Michiana’s first case of Monkeypox falls in Elkhart County
ELKHART COUNTY, Ind. (WNDU) - It’s a rare disease dating back more than 60 years.
“This is not a very common disease at all,” St. Joseph County Health Officer Dr. Bob Einterz says.
Now a recent outbreak of the monkeypox virus has health officials warning folks to stay out of harm’s way.
“We are interviewing clients that either were having some sort of rash or some sort of symptom that could fit the profile for monkeypox,” Berrien County Health Officer Guy Miller says.
The first case in Michiana falls in Elkhart County. The Elkhart County Health Department reports one official confirmed case, and one probable case. But Einterz says, they soon may not be alone.
“We’ve had reports of two close contacts here within St. Joseph County,” Einterz says.
According to the CDC, monkeypox spreads mostly through close, intimate contact including kissing, cuddling or sex.
It also can spread through direct contact of scabs, rashes, or items like bedding or clothing of a person infected with monkeypox. However, Miller says the majority of folks with monkeypox have been middle-aged men in the LGBTQ community.
“We’ve been seeing a lot of them have been gay, bisexual or men who have sex with men. That doesn’t mean that other people who don’t meet that criteria may not get monkeypox,” Miller says.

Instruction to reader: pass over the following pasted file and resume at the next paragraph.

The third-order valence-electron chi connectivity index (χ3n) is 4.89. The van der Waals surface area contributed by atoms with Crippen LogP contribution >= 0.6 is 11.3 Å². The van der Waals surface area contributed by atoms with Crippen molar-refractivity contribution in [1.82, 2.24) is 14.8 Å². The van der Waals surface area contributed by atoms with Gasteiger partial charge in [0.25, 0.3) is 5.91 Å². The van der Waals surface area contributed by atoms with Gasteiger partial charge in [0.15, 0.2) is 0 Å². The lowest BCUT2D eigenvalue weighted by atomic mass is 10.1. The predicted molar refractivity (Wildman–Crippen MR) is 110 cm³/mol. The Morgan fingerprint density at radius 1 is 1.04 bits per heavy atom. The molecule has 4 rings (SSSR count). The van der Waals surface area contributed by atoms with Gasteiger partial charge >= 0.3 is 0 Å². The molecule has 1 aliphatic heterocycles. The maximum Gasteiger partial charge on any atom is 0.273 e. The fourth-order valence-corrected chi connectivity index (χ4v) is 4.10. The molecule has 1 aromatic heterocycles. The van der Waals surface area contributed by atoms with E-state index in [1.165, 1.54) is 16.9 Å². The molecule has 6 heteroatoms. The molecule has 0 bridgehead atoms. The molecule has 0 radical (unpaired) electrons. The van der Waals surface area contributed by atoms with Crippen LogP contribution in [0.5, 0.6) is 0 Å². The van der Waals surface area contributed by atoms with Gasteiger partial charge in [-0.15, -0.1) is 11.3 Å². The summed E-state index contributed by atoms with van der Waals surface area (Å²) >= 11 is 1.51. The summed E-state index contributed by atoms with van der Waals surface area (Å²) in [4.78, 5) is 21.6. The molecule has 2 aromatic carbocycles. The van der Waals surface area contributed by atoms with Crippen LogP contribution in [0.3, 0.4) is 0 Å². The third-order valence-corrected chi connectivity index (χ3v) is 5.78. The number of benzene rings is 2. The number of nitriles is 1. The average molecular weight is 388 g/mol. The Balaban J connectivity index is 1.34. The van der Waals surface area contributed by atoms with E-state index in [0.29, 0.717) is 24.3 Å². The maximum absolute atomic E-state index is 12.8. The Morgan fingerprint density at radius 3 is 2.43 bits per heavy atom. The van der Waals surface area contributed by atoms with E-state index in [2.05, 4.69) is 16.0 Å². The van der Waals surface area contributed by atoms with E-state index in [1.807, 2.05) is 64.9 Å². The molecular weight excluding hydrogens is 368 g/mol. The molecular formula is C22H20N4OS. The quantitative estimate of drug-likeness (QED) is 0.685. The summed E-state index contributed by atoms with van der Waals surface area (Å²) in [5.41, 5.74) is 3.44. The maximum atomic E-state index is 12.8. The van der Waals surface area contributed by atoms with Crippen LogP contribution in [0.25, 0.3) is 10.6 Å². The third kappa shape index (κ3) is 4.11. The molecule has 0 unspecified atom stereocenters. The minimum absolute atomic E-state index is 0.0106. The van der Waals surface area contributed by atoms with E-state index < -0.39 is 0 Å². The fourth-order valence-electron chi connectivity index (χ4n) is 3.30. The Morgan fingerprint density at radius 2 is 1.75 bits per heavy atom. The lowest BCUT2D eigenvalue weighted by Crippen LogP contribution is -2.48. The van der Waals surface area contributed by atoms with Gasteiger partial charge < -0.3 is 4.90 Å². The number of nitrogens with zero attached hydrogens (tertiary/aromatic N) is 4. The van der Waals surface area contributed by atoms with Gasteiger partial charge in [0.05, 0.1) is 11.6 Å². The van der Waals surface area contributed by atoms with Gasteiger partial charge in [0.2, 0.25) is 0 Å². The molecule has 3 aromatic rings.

Anyone with monkeypox is likely to have one of these symptoms including fever, exhaustion, body-aches, chills, or pimple-blister looking rashes on your body.
Miller says the best way to protect yourself from the virus spreading is to keep your rash covered and to get vaccinated.
“We haven’t seen it circulating in the younger population. It’s been mostly middle-age men that we have seen. It doesn’t mean it can’t spread. We need to vigilant, we need to make sure we’re prepared and we need to make sure we have procedures in place for how to respond,” Miller says.
Einterz says the vaccine must be given within the first four days of exposure for it to be effective. Health officials say symptoms could last between two to four weeks if infected with monkeypox.
Upon recovery, health officials recommend anyone with the virus to contact their local health provider, get tested, isolate, and to wear a mask.
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